When I went to L'Anse aux Meadows there was much talk of the area being called "Vineland" which if you've been up there, makes no sense. We know they were there, and that they moved on, but not to where, makes sense they'd go to the west coast of the rock, its a totally different climate. Green and growing, not so barren, possibly where they meant when they said "vineland". Neato!

  3. What if the Viking stayed long enough for steel making to be passed to the Native Americans, especially those in South America.

    And what if, more importantly, they had infected them with small pox and other Old World diseases, meaning that by 1492 the population would have rebounded and gained some immunity. America and the world would look veeerrrryyyy different.

  4. How things have changed!

  5. Greenland is not at all a strange name for the place they colonized. Several Norwegians had accidentally sailed past Iceland and had seen uninviting glacial coast on the eastern side of Greenland. One red-haired Norwegian dude named Erik, who was a viking by trade...
    (To go viking was a profession not a people. To go seafaring, to go from vik to vik to vik. Sometimes víkingr were sea-rovers.)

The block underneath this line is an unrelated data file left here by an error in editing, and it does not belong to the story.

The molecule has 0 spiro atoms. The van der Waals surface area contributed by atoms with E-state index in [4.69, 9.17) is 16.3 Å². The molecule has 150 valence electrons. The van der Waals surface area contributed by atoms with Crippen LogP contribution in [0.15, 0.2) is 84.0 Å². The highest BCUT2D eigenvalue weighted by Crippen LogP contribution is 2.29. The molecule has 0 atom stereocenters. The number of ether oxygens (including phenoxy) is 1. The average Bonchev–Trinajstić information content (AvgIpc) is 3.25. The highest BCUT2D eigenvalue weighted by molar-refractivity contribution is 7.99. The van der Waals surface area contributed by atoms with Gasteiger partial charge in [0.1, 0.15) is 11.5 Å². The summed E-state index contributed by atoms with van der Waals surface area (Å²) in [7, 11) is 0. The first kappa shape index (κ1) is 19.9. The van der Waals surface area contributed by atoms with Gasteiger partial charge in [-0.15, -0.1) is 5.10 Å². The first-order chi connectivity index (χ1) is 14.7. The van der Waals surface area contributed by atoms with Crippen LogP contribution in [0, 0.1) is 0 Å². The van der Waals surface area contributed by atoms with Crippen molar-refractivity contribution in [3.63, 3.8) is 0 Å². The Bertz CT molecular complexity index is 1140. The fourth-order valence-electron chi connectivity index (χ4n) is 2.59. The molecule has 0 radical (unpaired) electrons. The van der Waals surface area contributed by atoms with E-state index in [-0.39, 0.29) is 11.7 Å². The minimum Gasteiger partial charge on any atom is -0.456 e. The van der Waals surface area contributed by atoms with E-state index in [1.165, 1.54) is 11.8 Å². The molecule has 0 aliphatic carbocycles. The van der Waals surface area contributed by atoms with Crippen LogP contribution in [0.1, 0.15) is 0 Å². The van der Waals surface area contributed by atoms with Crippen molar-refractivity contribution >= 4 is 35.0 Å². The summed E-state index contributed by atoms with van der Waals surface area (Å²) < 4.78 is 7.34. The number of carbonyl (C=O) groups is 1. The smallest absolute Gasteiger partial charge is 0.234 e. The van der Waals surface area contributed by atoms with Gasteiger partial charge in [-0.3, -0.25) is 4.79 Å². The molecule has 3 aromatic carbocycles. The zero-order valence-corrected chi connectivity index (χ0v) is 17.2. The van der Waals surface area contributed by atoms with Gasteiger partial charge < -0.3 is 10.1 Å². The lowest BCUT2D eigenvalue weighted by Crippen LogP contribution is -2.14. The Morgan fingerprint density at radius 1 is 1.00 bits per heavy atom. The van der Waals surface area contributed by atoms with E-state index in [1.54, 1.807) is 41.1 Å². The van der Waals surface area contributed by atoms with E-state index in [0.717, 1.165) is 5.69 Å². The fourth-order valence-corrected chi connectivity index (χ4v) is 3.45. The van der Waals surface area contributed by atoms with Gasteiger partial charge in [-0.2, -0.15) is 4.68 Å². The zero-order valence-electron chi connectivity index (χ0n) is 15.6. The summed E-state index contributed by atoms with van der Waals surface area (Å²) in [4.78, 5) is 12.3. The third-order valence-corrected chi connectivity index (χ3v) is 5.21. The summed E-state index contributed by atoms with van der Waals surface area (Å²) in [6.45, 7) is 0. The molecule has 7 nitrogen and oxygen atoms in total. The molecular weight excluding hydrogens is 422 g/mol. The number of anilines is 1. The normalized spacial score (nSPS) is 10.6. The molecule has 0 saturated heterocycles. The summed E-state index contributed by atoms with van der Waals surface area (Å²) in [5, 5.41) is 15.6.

...and had pissed of everybody and the king in Norway, felt it necessary to emigrate to Iceland where they didn't know him yet. After a few years in Iceland he had succeeded to piss off almost everybody on Iceland also, so he decided it was a good idea to give those western snowy shores, some had spotted, a closer look while everybody at home had some time to calm down over that little bit of killing. Two or three days of sailing got him and his mates to Greenlands fjordy, glaciery, uninviting coast. Since going right back home or to any other inhabited place wasn't really an option, he decided to follow the coast south and westwards. Coming around the southern tip of Greenland into Baffin Bay, after endless days of sailing past ice-covered crags and icebergs, they came into an area that was heated by the gulf stream, that was free of snow, had grassy meadows and hills with flowers and herbs.